On December 5, 2014, Jones wrote in her Progress Notes that Weill Cornell had concluded that A.G.'s injury was "accidental[, ] as they believe the child's injury is consistent with the parent's explanation." (Pltf. R. 56.1 Resp. (Dkt. No. 99) ¶ 447) Jones nonetheless conducted three additional home visits, and did not bring an ASL interpreter with her on any of these occasions.

         The City argues that Viera did not tell Jones that she wanted an ASL interpreter for any of these three home visits. (Id. ¶ 480) Viera points out, however, that she requested an ASL interpreter during the December 2, 2014 home visit, and that she told Jones - during the December 3, 2014 home visit and through the ASL interpreter - that she was upset that there had been no interpreter for Gayle-Curtis' initial home visit. (June 27, 2016 Wiederhorn Decl., Ex. B (Viera Dep.) (Dkt. No. 78-2) at 122:18-20) Viera further testified that she "ask[ed] Mr. Gosselin to ask Ms. Jones for an interpreter every time Ms. Jones made a home visit." (Id. at 135:18-136:8, 138:15-139:3)

         On December 22, 2014, Jones conducted a home visit at Viera and Gosselin's residence. Jones did not bring an ASL interpreter. (City R. 56.1 Counterstatement (Dkt. No. 94) ¶ 73) According to the City, Jones attempted to obtain an ASL interpreter for this visit, but was unsuccessful. (Id. ¶ 457) There is no written evidence that Jones attempted to schedule an ASL interpreter, however, even though ACS policy requires that such requests be documented. (June 27, 2016 Weiderhorn Decl., Ex. G (ACS Memorandum) at City 000179)[15]

         The City further contends that the December 22, 2014 home visit lasted no more than ten minutes. (Pltf. R. 56.1 Resp. (Dkt. No. 99) ¶ 456) Viera disputes this assertion, however, and argues that Jones' Progress Notes for that day - which contain a substantial amount of information - corroborate her claim that the visit was longer than ten minutes. (Id. ¶ 456)

         During the December 22, 2014 home visit, Jones met with Viera, Gosselin, and Viera's stepmother - Charito Pacheco - in the kitchen of the residence. (City R. 56.1 Counterstatement (Dkt. No. 94) ¶¶ 74, 78) "[A]ll [of Viera's] children were home." (June 27, 2016 Weiderhorn Deck, Ex. F (Investigation Progress Notes) at City 000029) Jones asked Pacheco to perform sign language interpretation for Viera during the December 22, 2014 home visit. (City R. 56.1 Counterstatement (Dkt. No. 94) ¶¶ 47, 74) Jones testified that, during this visit, Pacheco was signing to Viera while Jones and Gosselin were speaking, and that Viera "nodded in agreement to the things that Mr. Gosselin was saying." (June 27, 2016 Wiederhorn Decl., Ex. K (Jones Dep.) (Dkt. No. 78-10) at 112:10-113:2) According to Jones, most of the information she obtained came directly from Gosselin. (Id. at 112:17-20; City R. 56.1 Counterstatement (Dkt. No. 94) ¶ 78)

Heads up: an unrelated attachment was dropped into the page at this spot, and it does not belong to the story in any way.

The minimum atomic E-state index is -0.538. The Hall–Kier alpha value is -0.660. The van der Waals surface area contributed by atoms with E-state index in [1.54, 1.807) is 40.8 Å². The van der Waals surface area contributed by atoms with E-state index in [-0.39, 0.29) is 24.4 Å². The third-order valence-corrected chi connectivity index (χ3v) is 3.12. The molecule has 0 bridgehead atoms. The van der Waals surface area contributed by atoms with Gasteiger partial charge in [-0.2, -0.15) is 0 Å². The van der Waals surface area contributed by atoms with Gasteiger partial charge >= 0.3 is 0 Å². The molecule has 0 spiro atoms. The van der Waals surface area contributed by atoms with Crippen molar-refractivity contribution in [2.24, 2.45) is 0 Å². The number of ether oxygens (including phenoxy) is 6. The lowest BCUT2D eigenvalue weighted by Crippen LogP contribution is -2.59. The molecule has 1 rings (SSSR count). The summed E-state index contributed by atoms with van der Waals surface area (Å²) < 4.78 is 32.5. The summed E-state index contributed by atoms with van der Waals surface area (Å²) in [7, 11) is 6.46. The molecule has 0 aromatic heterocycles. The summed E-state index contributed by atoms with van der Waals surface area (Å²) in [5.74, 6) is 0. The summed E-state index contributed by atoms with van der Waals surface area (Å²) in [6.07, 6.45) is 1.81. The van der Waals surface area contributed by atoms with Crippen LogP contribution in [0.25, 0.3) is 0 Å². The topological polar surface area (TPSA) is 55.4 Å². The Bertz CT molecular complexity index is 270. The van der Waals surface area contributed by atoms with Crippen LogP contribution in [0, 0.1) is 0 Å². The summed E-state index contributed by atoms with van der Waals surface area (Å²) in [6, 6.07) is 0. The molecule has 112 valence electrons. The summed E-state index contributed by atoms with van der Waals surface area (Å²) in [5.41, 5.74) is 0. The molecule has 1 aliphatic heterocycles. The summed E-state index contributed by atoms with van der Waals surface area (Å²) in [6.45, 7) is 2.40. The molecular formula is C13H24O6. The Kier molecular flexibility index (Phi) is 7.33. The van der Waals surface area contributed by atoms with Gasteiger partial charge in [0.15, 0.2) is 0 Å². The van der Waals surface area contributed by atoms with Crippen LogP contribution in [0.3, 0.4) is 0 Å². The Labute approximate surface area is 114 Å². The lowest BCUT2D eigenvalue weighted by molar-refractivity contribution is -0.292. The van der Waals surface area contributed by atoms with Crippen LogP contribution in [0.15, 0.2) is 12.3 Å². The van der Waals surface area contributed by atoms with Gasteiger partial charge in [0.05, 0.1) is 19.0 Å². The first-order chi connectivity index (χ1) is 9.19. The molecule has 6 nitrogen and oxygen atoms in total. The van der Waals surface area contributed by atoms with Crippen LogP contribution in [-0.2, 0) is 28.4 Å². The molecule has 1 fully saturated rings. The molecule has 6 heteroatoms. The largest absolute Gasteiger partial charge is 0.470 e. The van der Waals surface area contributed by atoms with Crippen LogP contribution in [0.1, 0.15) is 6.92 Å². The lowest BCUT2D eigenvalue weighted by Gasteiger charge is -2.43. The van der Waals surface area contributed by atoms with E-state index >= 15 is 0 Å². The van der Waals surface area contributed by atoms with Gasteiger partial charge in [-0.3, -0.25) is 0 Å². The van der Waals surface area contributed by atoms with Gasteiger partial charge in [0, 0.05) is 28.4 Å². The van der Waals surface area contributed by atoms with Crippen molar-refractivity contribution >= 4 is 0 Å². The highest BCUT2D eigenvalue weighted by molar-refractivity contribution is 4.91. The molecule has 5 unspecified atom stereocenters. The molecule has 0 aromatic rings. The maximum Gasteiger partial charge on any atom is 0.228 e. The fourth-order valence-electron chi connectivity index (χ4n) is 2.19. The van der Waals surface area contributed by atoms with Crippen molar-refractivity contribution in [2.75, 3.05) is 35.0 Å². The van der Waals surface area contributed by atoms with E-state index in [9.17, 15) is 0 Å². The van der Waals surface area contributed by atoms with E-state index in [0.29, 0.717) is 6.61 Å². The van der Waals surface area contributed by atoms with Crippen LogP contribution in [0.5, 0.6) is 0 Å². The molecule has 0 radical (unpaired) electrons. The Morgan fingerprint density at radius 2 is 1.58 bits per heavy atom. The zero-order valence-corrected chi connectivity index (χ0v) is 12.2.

Pacheco testified that although Jones "asked [her] to interpret. ... I didn't know half of the words she was telling me... . Like, 'Does she know why we came over, and we want to know if this was like a, like an abuse, ' and I said, no, 'Josiy, they want to know if you did it for real.' I didn't know how to say 'on purpose.'. . . Things like that." (June 27, 2016 Wiederhorn Decl., Ex. E (Pacheco Dep.) (Dkt. No. 78-5) at 24:8-22) Viera testified that Pacheco "couldn't interpret, [because] she's not fluent in sign language." (June 27, 2016 Wiederhorn Decl, Ex. B (Viera Dep.) (Dkt. No. 78-2) at 132:18-25) Viera's deaf child, J.G., testified that when Pacheco attempts to interpret for her, J.G. does not understand the interpretation, because Pacheco does not sign correctly. (Lively Decl., Ex. 16 (J.G. Dep.) (Dkt. No. 95-16) at 14:1-6)

         Jones' Progress Notes state that Pacheco "interpreted while [Jones] spoke with both parents about the status of the case and inquired about [A.G.'s] progress." (June 27, 2016 Weiderhorn Decl., Ex. F (Investigation Progress Notes) at City 000029) Jones' Progress Notes indicate that the following matters were discussed during the December 22, 2014 home visit:

the status of the parents' drug tests;
conditions at home;
A.G.'s medical condition;
Gosselin's medical condition, and tendency to become dizzy when he neglects to eat; status of the ACS investigation (which Viera inquired about);
status of Jones' inquiries to "collateral contacts" - pediatricians, service providers, teachers, guidance counselors, and other people who have contact with the family - and the need for Jones to obtain a response from A.G.'s pediatrician and the school staff for A.G.'s siblings, and Gosselin's medical records;
the need for another home visit, with an interpreter, in the event that negative information is obtained from the collateral contacts, and both parents' willingness to have Jones return at "any time";
safe sleeping practices for infants;
whether the parents needed any services; and
Gosselin's plan to register the children for Medicaid and his plans to marry Viera.

Id.

         Jones also spoke with each of A.G.'s six siblings about school and the upcoming Christmas holiday, and observed A.G. sleeping in his crib. Jones discussed with Gosselin safe sleeping practices for infants. (Id.) Jones also spoke with Pacheco, who reported that she visited the home regularly to help Viera and Gosselin with the children, that the parents were '"doing a great job, '" that the children were doing well in school, and that '"they all get along.'" (Id.) Jones also made observations concerning the cleanliness of the residence, whether it was stocked with food, and whether the children had any visible marks or bruises. (Id.)

         When asked at deposition why she would "follow up with an interpreter" if "unfavorable" information was received, Jones stated that it would not be appropriate to proceed without an interpreter for that "type of conversation." (June 27, 2016 Wiederhorn Deck, Ex. K (Jones Dep.) (Dkt. No. 78-10) at 113:22-114:8)

         4. Jones' January 13 and 29, ...